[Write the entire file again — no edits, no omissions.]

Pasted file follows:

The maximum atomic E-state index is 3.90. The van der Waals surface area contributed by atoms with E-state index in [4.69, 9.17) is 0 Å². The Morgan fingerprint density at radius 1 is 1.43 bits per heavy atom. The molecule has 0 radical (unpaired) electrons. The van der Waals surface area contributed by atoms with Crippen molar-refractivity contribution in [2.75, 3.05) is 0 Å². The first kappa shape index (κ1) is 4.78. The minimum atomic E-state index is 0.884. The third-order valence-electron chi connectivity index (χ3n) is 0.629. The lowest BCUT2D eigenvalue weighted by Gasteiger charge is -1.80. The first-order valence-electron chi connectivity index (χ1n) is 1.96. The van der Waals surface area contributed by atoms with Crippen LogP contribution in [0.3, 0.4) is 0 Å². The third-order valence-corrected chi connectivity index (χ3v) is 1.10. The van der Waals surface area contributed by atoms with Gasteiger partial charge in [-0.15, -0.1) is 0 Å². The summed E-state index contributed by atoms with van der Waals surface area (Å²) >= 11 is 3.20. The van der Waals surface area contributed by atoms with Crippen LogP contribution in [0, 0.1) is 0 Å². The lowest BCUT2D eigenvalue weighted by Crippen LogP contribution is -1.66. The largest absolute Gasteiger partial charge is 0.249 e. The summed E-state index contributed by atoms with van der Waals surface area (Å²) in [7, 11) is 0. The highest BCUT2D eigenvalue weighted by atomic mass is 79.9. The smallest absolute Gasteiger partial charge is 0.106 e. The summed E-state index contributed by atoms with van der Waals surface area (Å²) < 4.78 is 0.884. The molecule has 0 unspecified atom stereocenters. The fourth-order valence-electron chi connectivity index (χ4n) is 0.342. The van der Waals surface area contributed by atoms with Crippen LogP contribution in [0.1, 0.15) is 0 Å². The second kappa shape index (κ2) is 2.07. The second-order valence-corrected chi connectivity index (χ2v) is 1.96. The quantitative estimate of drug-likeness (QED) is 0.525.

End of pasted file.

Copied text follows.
The maximum atomic E-state index is 3.90. The van der Waals surface area contributed by atoms with E-state index in [4.69, 9.17) is 0 Å². The Morgan fingerprint density at radius 1 is 1.43 bits per heavy atom. The molecule has 0 radical (unpaired) electrons. The van der Waals surface area contributed by atoms with Crippen molar-refractivity contribution in [2.75, 3.05) is 0 Å². The first kappa shape index (κ1) is 4.78. The minimum atomic E-state index is 0.884. The third-order valence-electron chi connectivity index (χ3n) is 0.629. The lowest BCUT2D eigenvalue weighted by Gasteiger charge is -1.80. The first-order valence-electron chi connectivity index (χ1n) is 1.96. The van der Waals surface area contributed by atoms with Crippen LogP contribution in [0.3, 0.4) is 0 Å². The third-order valence-corrected chi connectivity index (χ3v) is 1.10. The van der Waals surface area contributed by atoms with Gasteiger partial charge in [-0.15, -0.1) is 0 Å². The summed E-state index contributed by atoms with van der Waals surface area (Å²) >= 11 is 3.20. The van der Waals surface area contributed by atoms with Crippen LogP contribution in [0, 0.1) is 0 Å². The lowest BCUT2D eigenvalue weighted by Crippen LogP contribution is -1.66. The largest absolute Gasteiger partial charge is 0.249 e. The summed E-state index contributed by atoms with van der Waals surface area (Å²) in [7, 11) is 0. The highest BCUT2D eigenvalue weighted by atomic mass is 79.9. The smallest absolute Gasteiger partial charge is 0.106 e. The summed E-state index contributed by atoms with van der Waals surface area (Å²) < 4.78 is 0.884. The molecule has 0 unspecified atom stereocenters. The fourth-order valence-electron chi connectivity index (χ4n) is 0.342. The van der Waals surface area contributed by atoms with Crippen LogP contribution in [0.1, 0.15) is 0 Å². The second kappa shape index (κ2) is 2.07. The second-order valence-corrected chi connectivity index (χ2v) is 1.96. The quantitative estimate of drug-likeness (QED) is 0.525.